"Well, my day begins with a morning devotional at dawn. I get up, get ready for my day, and then I get in front of my altar. There, I say a number of prayers and occasionally make small offerings. After that, I go out and take care of things that have to get done: mostly administrative and mundane tasks.* I spend some time in prayer throughout the day, and try and get out into nature a couple of times, just to experience it. I help work out the vision of the Church when needed, and engage in a couple of theological debates to keep the blood flowing vigorously. I meet with and speak to my congregants as much as they may need, including counseling and sometimes just lending a listening ear. Sometimes there's a ritual with the congregation to do, and sometimes I just do ritual alone. I do an evening devotional at sunset, and sometimes that ends my day, while others I either go out with friends or spend the evening teaching or learning. It's generally a full day, but I love it."
* - These "administrative and mundane tasks" are, of course, my dayjob. But I would rather define them in the larger context of my religious work than define my religious work in the context of my mundane work.
That does fairly honestly sum up my life. The trick, of course, is getting me to see that in myself. The issue here is not what I do, but what I believe I do.
I got better at this as the weekend went on. I didn't miss a beat, really, defining myself as a priest when asked what I "did" after that. I decided that it was best to indicate that I was a priest, but just leave it at that. I would let them define that to themselves before I indicated that I was a Pagan priest. . . most would somehow internally know that I was not Catholic, though most associated the term there first.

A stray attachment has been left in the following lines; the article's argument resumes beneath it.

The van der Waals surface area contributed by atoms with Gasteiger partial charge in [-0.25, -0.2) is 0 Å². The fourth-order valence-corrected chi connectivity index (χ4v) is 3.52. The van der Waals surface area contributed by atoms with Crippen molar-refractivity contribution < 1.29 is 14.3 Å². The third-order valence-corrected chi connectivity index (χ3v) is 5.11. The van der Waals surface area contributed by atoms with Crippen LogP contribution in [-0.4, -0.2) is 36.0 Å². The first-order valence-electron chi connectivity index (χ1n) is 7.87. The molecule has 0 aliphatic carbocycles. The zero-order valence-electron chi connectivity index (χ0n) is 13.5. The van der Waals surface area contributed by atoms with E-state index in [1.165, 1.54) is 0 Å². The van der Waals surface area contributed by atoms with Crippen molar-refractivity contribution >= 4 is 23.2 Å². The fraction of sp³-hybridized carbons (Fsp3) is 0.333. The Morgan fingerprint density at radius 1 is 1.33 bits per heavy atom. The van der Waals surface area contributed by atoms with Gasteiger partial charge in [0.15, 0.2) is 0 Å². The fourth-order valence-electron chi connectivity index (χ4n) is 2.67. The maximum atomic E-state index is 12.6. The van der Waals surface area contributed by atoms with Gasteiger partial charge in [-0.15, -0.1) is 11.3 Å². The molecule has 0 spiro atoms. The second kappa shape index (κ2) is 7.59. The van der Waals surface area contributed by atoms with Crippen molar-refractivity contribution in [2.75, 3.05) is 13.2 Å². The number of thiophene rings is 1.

Eventually, they'd ask something like, "What denomination are you?" but this would come well after the words, "Really? I never would have guessed." I really like it that way. I like to watch people process it all. I know I'm not lying when I say I'm a priest: I have the full legal right to say that. I'm also not intentionally misleading people to call myself a priest. Besides, I'm not denying it. I'm just using this opportunity to tweak their perceptions a tad, and maybe challenge their paradigm.
Oh, I'm very happy to see the Chaote again some days.
This is really the first step in shifting my paradigm and seeking a better life for myself. I'm working hard to become something I want to be again, because I certainly don't want to be the wage slave I was.
And I've noticed that my work as a wage-slave actually has improved since seeking to improve who I am on this clergy-level. I'm a harder worker, because I realize that this work really is meaningless and pointless, but that it has to be done in order for me to maintain an environment of real priestly work.
There are more steps involved in this process: I have begun by working on myself internally, and I have noticed that stripping away who I am externally is central to doing that. There is a lot in my life that simply needs to change, and most of that is self-definition. In order for me to find happiness, I see that I need to be the Priest first, and everything else will come in time, following it later.
I have a lot of faith in the fact that things will work out for me, if I follow my heart and seek happiness, even if this means walking alone for a while.